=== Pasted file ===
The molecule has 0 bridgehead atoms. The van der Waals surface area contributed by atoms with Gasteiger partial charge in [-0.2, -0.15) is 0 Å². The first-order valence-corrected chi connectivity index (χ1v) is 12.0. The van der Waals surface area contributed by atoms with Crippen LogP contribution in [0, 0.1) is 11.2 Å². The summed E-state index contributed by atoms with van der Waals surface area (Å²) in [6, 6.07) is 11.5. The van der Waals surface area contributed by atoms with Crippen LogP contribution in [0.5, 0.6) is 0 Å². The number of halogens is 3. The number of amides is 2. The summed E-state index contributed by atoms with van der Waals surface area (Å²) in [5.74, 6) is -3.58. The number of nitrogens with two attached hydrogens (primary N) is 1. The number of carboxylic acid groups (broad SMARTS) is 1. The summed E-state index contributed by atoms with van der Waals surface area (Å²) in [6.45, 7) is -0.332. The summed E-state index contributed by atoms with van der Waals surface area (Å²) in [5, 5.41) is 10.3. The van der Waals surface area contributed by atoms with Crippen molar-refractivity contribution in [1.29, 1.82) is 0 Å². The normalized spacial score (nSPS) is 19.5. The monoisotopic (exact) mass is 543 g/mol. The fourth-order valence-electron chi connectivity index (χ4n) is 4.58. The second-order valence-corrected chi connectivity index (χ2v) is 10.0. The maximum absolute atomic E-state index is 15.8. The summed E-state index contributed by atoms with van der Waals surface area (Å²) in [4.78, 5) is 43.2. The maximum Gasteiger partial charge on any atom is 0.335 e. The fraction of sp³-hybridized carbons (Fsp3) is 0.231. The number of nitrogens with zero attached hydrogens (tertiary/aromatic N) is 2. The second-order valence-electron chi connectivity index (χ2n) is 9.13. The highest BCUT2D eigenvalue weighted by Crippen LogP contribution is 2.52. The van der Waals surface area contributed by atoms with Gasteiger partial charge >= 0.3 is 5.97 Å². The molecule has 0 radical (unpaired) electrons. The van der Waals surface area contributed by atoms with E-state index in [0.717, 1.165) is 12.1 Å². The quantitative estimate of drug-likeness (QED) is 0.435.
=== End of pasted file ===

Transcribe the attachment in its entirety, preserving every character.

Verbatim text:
The molecule has 0 bridgehead atoms. The van der Waals surface area contributed by atoms with Gasteiger partial charge in [-0.2, -0.15) is 0 Å². The first-order valence-corrected chi connectivity index (χ1v) is 12.0. The van der Waals surface area contributed by atoms with Crippen LogP contribution in [0, 0.1) is 11.2 Å². The summed E-state index contributed by atoms with van der Waals surface area (Å²) in [6, 6.07) is 11.5. The van der Waals surface area contributed by atoms with Crippen LogP contribution in [0.5, 0.6) is 0 Å². The number of halogens is 3. The number of amides is 2. The summed E-state index contributed by atoms with van der Waals surface area (Å²) in [5.74, 6) is -3.58. The number of nitrogens with two attached hydrogens (primary N) is 1. The number of carboxylic acid groups (broad SMARTS) is 1. The summed E-state index contributed by atoms with van der Waals surface area (Å²) in [6.45, 7) is -0.332. The summed E-state index contributed by atoms with van der Waals surface area (Å²) in [5, 5.41) is 10.3. The van der Waals surface area contributed by atoms with Crippen molar-refractivity contribution in [1.29, 1.82) is 0 Å². The normalized spacial score (nSPS) is 19.5. The monoisotopic (exact) mass is 543 g/mol. The fourth-order valence-electron chi connectivity index (χ4n) is 4.58. The second-order valence-corrected chi connectivity index (χ2v) is 10.0. The maximum absolute atomic E-state index is 15.8. The summed E-state index contributed by atoms with van der Waals surface area (Å²) in [4.78, 5) is 43.2. The maximum Gasteiger partial charge on any atom is 0.335 e. The fraction of sp³-hybridized carbons (Fsp3) is 0.231. The number of nitrogens with zero attached hydrogens (tertiary/aromatic N) is 2. The second-order valence-electron chi connectivity index (χ2n) is 9.13. The highest BCUT2D eigenvalue weighted by Crippen LogP contribution is 2.52. The van der Waals surface area contributed by atoms with Gasteiger partial charge >= 0.3 is 5.97 Å². The molecule has 0 radical (unpaired) electrons. The van der Waals surface area contributed by atoms with E-state index in [0.717, 1.165) is 12.1 Å². The quantitative estimate of drug-likeness (QED) is 0.435.